Today, at Camp Guernsey Joint Training Center, outside Guernsey, Wyoming, locals can hear in the distance the sound of rockets or cannon pieces firing. The Wyoming National Guard, who uses the installation for live fire exercises, has a legacy in artillery. Big guns with big bullets, dating back to before the Korean War.
For a short period of time after World War II, a different sound rumbled against the rocks and open landscape – tank engines.
On Sept. 19, 1946, several Wyoming Army National Guard units that had served stateside or in World War II, were reactivated as the 115th Cavalry Reconnaissance Squadron (Mechanized). It would mainly be a scout unit, with lightly armed vehicles used to ride forward of other units and look for enemy forces. However, one company had a more heavily armored vehicle, the M24 Chaffee tank.
Company F, based in Douglas, Wyoming, was equipped with the M24 tanks, or tracks. It was a vehicle used very little at the end of World War II due to its late deployment to the European theater, but was a mainstay in recon units. Its low weight, under 20 tons (in comparison, the popular M4 Sherman variants weighed anywhere from 30 to 40 tons), made it a fast moving vehicle for either scouting or infantry support in battle. The focus was on speed, not ability to engage other tanks.
After the war, the tank would see continued use, and Wyoming received their vehicles in late 1946. Company F did training at Camp Guernsey and at Camp Carson, outside Colorado Springs, Colorado. Each M24 would be loaded onto a line haul freight car and travel from Douglas to Camp Carson each summer for annual training. For shorter training periods, the vehicles would be hauled to Camp Guernsey and maneuvers done in the training areas outside of the cantonment area.
Light tanks like the M24 were not the only tracks in Wyoming’s history.
On Feb. 13, 1947, the 141st Tank Battalion (Medium) was organized and federally recognized, with its headquarters in Laramie and tank companies in Evanston, Rock Springs, Green River (with a platoon in Rawlins), and Afton. A service company was assigned to Wheatland. Being a medium tank unit, the battalion would receive more robust vehicles, the M4A1 and M4A3E8 “Easy Eight” Sherman. These classic World War II tracks were the main medium battle tank for U.S. forces in the war. Their unique design, with a casted hull, made for quick production to the expanding military as it entered into the conflict.
Now, that symbol of American combat power was in the heart of Wyoming. As many as 17 tanks could be at one armory location. Communities would awake on drill weekend to the squeals of sprockets turning tracks. But there was a slight issue in moving them.
During the unit’s history, the 141st would have to draw tanks from the Camp Carson motor pool to use for training. It was too challenging for the Wyoming unit to transfer the tracks back and forth from the armories every summer. But, on occasion, the tanks were used in the local area. One notable incident occurred in 1949, when one of the 141st tanks was used to transport an ailing railroad worker more than 140 miles to a Rock Springs, Wyoming area hospital during a massive blizzard.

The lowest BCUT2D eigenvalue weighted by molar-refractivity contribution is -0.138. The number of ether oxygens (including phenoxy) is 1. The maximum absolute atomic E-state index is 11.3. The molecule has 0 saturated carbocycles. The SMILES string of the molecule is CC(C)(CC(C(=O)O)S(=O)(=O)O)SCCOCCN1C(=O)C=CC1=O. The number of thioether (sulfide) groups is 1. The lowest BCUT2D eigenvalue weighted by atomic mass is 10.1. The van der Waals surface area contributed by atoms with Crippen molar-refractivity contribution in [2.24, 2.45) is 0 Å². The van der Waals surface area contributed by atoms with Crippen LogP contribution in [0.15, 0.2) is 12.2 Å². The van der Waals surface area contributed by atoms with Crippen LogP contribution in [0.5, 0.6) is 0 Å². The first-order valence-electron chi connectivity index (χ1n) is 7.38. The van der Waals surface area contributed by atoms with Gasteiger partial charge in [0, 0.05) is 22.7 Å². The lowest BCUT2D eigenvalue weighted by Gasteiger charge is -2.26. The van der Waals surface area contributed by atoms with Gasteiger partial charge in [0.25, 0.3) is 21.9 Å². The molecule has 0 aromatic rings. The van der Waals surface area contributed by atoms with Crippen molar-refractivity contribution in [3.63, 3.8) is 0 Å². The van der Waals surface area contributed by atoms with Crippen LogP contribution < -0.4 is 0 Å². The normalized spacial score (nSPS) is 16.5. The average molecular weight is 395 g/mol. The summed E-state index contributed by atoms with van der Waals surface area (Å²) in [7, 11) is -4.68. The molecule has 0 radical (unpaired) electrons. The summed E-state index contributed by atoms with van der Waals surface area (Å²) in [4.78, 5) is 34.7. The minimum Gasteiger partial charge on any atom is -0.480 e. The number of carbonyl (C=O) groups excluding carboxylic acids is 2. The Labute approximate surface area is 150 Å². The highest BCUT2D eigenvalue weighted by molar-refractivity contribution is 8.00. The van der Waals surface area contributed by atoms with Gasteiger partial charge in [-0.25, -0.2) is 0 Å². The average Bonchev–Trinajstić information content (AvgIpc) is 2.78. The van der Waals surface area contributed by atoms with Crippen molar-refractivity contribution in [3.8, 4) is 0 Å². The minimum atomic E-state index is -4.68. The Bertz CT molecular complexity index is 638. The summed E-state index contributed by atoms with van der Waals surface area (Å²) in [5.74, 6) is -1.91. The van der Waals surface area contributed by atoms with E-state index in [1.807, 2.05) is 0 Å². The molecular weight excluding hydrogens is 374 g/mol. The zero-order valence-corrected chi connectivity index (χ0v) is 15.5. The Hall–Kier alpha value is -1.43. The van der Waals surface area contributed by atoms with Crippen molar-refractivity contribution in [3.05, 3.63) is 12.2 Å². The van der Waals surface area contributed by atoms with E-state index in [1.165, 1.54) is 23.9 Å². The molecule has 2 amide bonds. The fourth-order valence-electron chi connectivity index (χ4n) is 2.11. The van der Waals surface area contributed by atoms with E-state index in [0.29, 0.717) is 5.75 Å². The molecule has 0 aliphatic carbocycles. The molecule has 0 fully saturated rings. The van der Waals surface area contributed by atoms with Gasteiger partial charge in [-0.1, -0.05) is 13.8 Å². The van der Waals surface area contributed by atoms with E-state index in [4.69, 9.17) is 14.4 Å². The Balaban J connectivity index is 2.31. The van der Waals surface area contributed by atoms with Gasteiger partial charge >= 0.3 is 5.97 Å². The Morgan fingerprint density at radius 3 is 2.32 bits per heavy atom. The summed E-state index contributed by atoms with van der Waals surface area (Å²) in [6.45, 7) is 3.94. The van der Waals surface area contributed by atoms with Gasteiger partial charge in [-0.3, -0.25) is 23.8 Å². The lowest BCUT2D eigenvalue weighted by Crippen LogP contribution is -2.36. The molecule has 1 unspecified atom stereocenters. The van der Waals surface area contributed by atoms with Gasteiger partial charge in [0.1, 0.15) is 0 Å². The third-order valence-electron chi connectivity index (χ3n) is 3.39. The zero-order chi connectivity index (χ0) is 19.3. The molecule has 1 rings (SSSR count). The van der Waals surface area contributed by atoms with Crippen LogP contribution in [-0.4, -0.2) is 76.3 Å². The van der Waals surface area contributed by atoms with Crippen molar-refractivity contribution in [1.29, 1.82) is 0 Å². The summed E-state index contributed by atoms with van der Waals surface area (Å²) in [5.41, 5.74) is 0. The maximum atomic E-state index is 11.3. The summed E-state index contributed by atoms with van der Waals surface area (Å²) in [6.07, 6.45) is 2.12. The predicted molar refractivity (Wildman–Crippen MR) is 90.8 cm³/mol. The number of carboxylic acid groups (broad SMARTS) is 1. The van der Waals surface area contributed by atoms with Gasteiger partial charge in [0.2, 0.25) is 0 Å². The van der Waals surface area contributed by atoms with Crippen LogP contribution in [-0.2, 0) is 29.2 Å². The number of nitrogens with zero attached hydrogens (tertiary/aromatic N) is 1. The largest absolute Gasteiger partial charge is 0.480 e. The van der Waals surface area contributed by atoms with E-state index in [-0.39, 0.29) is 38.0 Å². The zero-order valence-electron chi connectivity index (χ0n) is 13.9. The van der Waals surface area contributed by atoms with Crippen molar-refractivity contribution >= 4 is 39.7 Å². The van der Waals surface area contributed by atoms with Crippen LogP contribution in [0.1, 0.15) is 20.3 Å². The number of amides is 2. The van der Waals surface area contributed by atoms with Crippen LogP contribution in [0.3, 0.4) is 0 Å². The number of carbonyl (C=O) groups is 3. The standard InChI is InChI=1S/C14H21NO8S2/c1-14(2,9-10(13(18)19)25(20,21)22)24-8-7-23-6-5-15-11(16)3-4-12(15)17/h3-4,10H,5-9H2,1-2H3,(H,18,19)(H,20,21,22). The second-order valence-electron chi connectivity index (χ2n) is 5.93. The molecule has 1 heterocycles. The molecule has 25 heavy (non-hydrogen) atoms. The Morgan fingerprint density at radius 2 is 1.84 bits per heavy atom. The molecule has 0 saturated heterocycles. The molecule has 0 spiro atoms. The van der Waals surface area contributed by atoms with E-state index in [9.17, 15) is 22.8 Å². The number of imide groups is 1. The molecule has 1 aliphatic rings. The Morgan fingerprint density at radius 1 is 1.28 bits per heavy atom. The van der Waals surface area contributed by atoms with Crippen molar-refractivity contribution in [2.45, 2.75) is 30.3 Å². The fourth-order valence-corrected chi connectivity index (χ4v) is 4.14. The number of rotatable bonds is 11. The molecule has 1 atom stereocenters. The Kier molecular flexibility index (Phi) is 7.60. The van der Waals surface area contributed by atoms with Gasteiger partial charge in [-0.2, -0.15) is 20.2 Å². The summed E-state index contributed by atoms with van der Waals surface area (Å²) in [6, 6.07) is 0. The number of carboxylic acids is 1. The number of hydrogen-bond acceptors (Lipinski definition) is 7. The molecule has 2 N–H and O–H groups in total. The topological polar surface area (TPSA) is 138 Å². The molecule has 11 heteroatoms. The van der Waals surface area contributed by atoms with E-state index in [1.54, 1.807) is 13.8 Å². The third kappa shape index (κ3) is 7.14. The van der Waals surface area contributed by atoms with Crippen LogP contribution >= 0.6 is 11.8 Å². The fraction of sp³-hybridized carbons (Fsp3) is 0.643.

The 141st was just over three years old when it was ordered to federal active duty for the Korean War on Sept. 11, 1950. Men, gear, and the battalion’s supply of Easy Eight tanks mustered at Fort Campbell, on the Tennessee and Kentucky border. All the M4A1’s were left in Wyoming, to be turned in at a later time.
At Campbell, the unit drew M4A3 and additional Easy Eight Sherman tanks. Company D, a light tank outfit, was supposed to draw M24’s, the same tanks assigned to Douglas, Wyoming. However that supply was exhausted and the company personnel eventually transferred into Company A in December that year. The Shermans were eventually phased out for the newer M46 Patton tank. With the new vehicles, the unit assumed a new role, that of a tank training unit during the duration of the war.
While the battalion trained incoming tankers, some of the original Wyoming men volunteered or were ordered to other duty assignments. About 20 men from Company C out of Rawlins, Wyoming were sent to Korea to fill slots in other tank battalions in combat. Most of these men would return home. One tanker did not.
Sgt. George Byrant Hittner, who had graduated high school in Rawlins and enlisted in the Guard soon thereafter, was sent to Korea. He was a tank commander in Company A, 6th Tank Battalion, 24th Infantry Division and was engaged in combat near Kumsong. He was killed in action Oct. 16, 1951. In honor of his sacrifice, the Wyoming Guard would rename the former armory in Rawlins after him in 1995.
Back at Campbell, Wyoming soldiers would eventually phase out of the 141st as active duty soldiers replaced the Wyoming Guardsmen. The battalion would continue on in federal service until the mid-50s, but its ties to Wyoming ended before that.
And what about the 115th Cavalry Recon Squadron? The Chaffee stock would disappear before the end of the Korean War. In 1950, the unit’s headquarters in Cheyenne would be reorganized as the 197th Armored Cavalry Group, and then into the 115th Armored Cavalry Regiment (Light) before making one last change in 1953, to the 115th Field Artillery Group. Today, the Wyoming Army National Guard knows that unit as the 115th Field Artillery Brigade headquarters. An artillery unit with a legacy in tanks.